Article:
Importance of Fire Doors Shown by Hamilton Fire

Importance of Fire Doors Shown by Hamilton Fire

Long Corridors Unprotected by Fire Doors and Severe Weather Conditions Made This One of Hamilton's Worst Fires Note Also Impeding Wires. Picture Courtesy of Hamilton Herald

This Ontario City Has One of Its Worst Fires—The Long Corridors Unprotected Allowed Full Sweep of the Flames—Fires of the Week

WHAT was considered one of the worst fires which the city of Hamilton, Ont., had ever suffered was aggravated by the intense cold and by the old fashioned construction of the building, which contained long corridors unprotected by fire doors that extended the entire length of the building and along which the flames swept unimpeded. The fire took place on February 23, burning out over one hundred tenants and destroyed the entire Lister Block on James and King William Streets, according to an account furnished by Fire Chief Wallace T. James. Coming so soon after his appointment it gave the new chief a chance to show what he could do with his department and the fact that the flames were prevented from spreading north and south to the other portions of the business section-shows how well his men backed him up. The illustration herewith gives a very good idea of the severe weather conditions under which the department was compelled to fight this fire. The alarm was received by telephone at 2:37 a. m. and in spite of the fact that the response of the department was very prompt the building was pretty well involved when they arrived and the fire was burning through the roof. The building, which was 200 x 200 feet in dimensions, constructed of stone and brick, and of five stories in height, had been built sixty years. The cause of the fire was unknown but apparently started in the rear of the north end of the building occupied by the Hudson Cloak Company.

Chief James in speaking of the building a week before the fire to Fire Marshal Bishop, had said: “There is one building in this city that I dread the thought of a fire in, and that is the Lister Building. If she ever catches fire watch her go.” His fears were apparently justified in the fire when it occurred. The chief especially feared the construction of the building referred to above owing to the danger of the fire sweeping through the long corridors unprotected by fire doors. The department turned out five officers and seventy-two men with one Waterous and one Clapp-Jones steamers; two Seagrave motor pumpers; three motor combination chemical and hose cars; five horse-drawn combination chemical and hose wagons; two motor service trucks and one motor aerial truck. Fourteen 6-inch double hydrants were available, spaced 200 feet apart, with a pressure of from 70 to 72 pounds at the hydrant. Twelve hydrant and eight engine streams were thrown with nozzles of l’/g inches, the water mains being 12 and 20 inches. Ten thousand feet of hose were laid, one length of which burst during the fire. Two turret pipes were also brought into service. The water system is by gravity. Ex-Chief Ten Eyck turned out during tihe night to help his old comrades to fight the fire. He made his way to the cellar of the Model Coat and Cloak Company on James Street north to see if the fire had broken through and when he was about to make his way out, with two of the firemen, the back wall caved in, trapping them. Fortunately the chief and the men were able to cut their way through a large wooden door to safety and escaped with considerable difficulty. There were many rescues by the firemen of tenants in the apartments in the Lister chambers, who were awakened by the dense smoke and wh-o were forced to escape through windows by means of the department’s ladders. In this connection the charge which had been made that the aerial truck of the department was useless, and an unnecessary expense was disapproved, as several rescues were made from the upper floors by means of the aerial ladder of the truck, and besides this both Chief James and Ex-Chief Ten Eyck attributed to it much of the successful fire lighting, as the aerial enabled the firemen to get the streams with full force on the top and to the upper floors of the building. The fire burned for twenty-four hours and one firemen was slightly injured. The loss on the buildings, which were valued at $400,000, was $197,000, and the contents, consisting of retail store stocks and office and apartment furnishings, valued at $300,000, were damaged to the extent of $400,000.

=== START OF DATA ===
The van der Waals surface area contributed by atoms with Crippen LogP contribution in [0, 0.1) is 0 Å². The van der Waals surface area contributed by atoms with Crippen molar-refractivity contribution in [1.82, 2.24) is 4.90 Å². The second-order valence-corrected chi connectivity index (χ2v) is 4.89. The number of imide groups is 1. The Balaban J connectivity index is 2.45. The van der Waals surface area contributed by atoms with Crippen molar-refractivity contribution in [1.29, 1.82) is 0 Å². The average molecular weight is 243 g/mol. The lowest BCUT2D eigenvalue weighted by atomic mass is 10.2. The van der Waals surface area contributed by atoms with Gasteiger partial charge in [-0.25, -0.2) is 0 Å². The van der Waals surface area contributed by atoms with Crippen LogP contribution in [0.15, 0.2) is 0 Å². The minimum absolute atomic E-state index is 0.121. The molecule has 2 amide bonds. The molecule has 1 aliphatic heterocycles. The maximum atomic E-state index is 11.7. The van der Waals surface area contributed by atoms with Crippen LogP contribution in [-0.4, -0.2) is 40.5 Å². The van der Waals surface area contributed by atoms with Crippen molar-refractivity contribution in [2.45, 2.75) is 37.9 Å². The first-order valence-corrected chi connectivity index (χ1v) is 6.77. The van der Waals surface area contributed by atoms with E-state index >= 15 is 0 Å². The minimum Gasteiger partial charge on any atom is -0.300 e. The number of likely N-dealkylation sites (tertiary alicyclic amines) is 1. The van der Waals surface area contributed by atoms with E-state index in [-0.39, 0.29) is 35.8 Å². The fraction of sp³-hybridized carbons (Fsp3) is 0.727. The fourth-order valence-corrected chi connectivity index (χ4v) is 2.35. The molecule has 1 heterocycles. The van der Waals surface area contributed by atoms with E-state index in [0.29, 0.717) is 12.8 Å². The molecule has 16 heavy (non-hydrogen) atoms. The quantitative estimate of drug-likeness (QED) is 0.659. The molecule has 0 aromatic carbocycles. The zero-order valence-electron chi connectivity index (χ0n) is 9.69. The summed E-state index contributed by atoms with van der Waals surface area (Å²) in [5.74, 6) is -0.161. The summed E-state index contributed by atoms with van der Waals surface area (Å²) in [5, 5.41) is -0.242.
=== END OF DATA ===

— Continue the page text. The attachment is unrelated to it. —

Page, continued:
The Manchester, N. H., fire commissioners have recommended a small bond issue in order to complete the motorization of the department. During the past year the number of horses in use was reduced from 23 to 12. Three motor pumping engines, an 85-ft. aerial truck, and a city service truck were purchased during the past year.

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